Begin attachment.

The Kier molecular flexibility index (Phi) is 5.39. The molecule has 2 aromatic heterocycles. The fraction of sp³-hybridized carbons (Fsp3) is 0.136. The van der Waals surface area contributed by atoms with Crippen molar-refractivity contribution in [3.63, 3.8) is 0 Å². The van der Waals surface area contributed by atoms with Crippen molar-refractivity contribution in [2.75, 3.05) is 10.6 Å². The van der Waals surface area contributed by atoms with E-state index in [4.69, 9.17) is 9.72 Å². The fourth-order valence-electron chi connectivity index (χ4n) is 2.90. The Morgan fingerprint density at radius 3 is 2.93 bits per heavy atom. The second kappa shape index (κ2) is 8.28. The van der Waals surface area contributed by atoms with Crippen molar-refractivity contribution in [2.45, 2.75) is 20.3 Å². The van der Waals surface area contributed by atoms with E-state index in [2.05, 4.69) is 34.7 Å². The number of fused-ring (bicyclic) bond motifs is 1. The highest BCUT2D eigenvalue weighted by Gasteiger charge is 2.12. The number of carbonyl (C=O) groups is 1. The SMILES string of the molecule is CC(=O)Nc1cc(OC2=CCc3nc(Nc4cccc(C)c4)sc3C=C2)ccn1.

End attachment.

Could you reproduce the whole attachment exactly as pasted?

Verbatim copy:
The Kier molecular flexibility index (Phi) is 5.39. The molecule has 2 aromatic heterocycles. The fraction of sp³-hybridized carbons (Fsp3) is 0.136. The van der Waals surface area contributed by atoms with Crippen molar-refractivity contribution in [3.63, 3.8) is 0 Å². The van der Waals surface area contributed by atoms with Crippen molar-refractivity contribution in [2.75, 3.05) is 10.6 Å². The van der Waals surface area contributed by atoms with E-state index in [4.69, 9.17) is 9.72 Å². The fourth-order valence-electron chi connectivity index (χ4n) is 2.90. The Morgan fingerprint density at radius 3 is 2.93 bits per heavy atom. The second kappa shape index (κ2) is 8.28. The van der Waals surface area contributed by atoms with Crippen molar-refractivity contribution in [2.45, 2.75) is 20.3 Å². The van der Waals surface area contributed by atoms with E-state index in [2.05, 4.69) is 34.7 Å². The number of fused-ring (bicyclic) bond motifs is 1. The highest BCUT2D eigenvalue weighted by Gasteiger charge is 2.12. The number of carbonyl (C=O) groups is 1. The SMILES string of the molecule is CC(=O)Nc1cc(OC2=CCc3nc(Nc4cccc(C)c4)sc3C=C2)ccn1.